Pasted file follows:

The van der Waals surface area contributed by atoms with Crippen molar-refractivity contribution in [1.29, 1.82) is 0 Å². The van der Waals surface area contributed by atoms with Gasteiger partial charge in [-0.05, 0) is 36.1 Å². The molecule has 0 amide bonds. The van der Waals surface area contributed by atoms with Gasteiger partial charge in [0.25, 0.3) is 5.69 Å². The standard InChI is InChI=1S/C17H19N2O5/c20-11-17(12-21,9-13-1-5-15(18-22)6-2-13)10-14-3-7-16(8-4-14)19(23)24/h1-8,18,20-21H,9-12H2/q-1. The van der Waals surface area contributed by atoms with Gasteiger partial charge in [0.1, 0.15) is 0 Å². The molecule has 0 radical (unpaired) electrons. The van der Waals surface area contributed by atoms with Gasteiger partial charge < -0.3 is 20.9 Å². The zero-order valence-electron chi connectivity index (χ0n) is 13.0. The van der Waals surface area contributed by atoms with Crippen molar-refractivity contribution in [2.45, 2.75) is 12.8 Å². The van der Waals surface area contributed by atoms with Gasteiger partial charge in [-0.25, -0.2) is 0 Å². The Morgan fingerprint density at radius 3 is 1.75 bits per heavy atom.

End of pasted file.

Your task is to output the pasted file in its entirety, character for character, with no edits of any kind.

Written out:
The van der Waals surface area contributed by atoms with Crippen molar-refractivity contribution in [1.29, 1.82) is 0 Å². The van der Waals surface area contributed by atoms with Gasteiger partial charge in [-0.05, 0) is 36.1 Å². The molecule has 0 amide bonds. The van der Waals surface area contributed by atoms with Gasteiger partial charge in [0.25, 0.3) is 5.69 Å². The standard InChI is InChI=1S/C17H19N2O5/c20-11-17(12-21,9-13-1-5-15(18-22)6-2-13)10-14-3-7-16(8-4-14)19(23)24/h1-8,18,20-21H,9-12H2/q-1. The van der Waals surface area contributed by atoms with Gasteiger partial charge in [0.1, 0.15) is 0 Å². The molecule has 0 radical (unpaired) electrons. The van der Waals surface area contributed by atoms with Gasteiger partial charge < -0.3 is 20.9 Å². The zero-order valence-electron chi connectivity index (χ0n) is 13.0. The van der Waals surface area contributed by atoms with Crippen molar-refractivity contribution in [2.45, 2.75) is 12.8 Å². The van der Waals surface area contributed by atoms with Gasteiger partial charge in [-0.25, -0.2) is 0 Å². The Morgan fingerprint density at radius 3 is 1.75 bits per heavy atom.